The rivalry between Minneapolis and Saint Paul has long been documented, occasionally boiling over into spats between the two “twin” cities’ residents.
One long-simmering resentment centers around Saint Paul’s contention that its younger neighbor has encroached on its historic territory. Indeed, the “East Bank” portion of Minneapolis is physically disconnected from the rest of the city by the Mississippi River and contains many important landmarks, including the University of Minnesota and the increasingly popular Northeast neighborhoods.
Many Saint Paulites have fervently advocated for the river to act as a strict dividing line between the two cities, insisting that the East Bank should be returned to Ramsey County as this was Father Louis Hennepin’s original plan for the area. Their Minneapolitan counterparts, however, have acknowledged that while the area maintains historic ties to Saint Paul, that Minneapolis is the hotter city currently and has earned the right to encroach upon its older brother in the interest of pursuing luxury condo development that will attract affluent young people away from other American urban hotspots.
“I feel strongly for my family and friends in Prospect Park and Dinkytown and the struggles they endure every day to fit in”, says Bart Larson, a Como Park native. “Every time I visit them, the blue street signs without directional coordinates make my blood boil”.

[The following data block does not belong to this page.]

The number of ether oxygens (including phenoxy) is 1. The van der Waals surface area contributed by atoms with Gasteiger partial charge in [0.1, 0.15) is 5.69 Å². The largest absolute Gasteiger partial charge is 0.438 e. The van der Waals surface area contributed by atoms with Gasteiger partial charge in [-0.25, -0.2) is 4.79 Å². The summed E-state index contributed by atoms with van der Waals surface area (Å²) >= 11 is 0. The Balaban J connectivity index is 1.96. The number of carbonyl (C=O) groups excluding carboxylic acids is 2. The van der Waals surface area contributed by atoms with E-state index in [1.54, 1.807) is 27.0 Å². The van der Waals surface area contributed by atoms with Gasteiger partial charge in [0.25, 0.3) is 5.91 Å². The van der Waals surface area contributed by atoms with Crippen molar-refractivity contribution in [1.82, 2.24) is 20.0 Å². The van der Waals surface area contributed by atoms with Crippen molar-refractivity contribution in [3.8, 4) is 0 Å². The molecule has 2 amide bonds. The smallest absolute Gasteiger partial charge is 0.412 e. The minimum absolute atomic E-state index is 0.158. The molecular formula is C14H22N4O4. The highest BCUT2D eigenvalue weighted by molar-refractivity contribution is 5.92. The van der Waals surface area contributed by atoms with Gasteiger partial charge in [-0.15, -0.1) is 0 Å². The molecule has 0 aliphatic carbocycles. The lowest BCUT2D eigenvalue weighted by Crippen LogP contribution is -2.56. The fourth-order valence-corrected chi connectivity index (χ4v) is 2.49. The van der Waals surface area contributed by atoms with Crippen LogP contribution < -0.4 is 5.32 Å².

“The sore losers on the wrong side of the river need to suck it up and deal with it”, Joan Anderson of Uptown notes. “Minneapolis is still riding strong on the wave of recognition it gained from being the silent character in the film Purple Rain; who wants to live in a city called ‘Pig’s Eye’ anyway?”
Some in the middle have advocated for a “two-state” solution which would merge Minneapolis and Saint Paul into one city, incorporating first-ring suburbs like Bloomington and Maplewood. Some have even suggested that the cities could function like New York City’s boroughs, maintaining county-based distinctions while being unified as one whole city. The proposed metropolis, Flyoveria, has several prominent supporters, including Bev Tyler, a former back-up dancer for the Revolution.
It could take many years until this solution gains strong traction, however, as fervent adherents of the twin-city schism insist that the split reinforces important cultural touchstones. “The Minneapolis-Saint Paul divide is one of the defining characteristics of this region”, says local historian and Plopkins Waste Disposal sanitation engineer George Gunderson. “Without it, what’s to distinguish us from Duluth, Rochester, or, I dare say it—Madison?”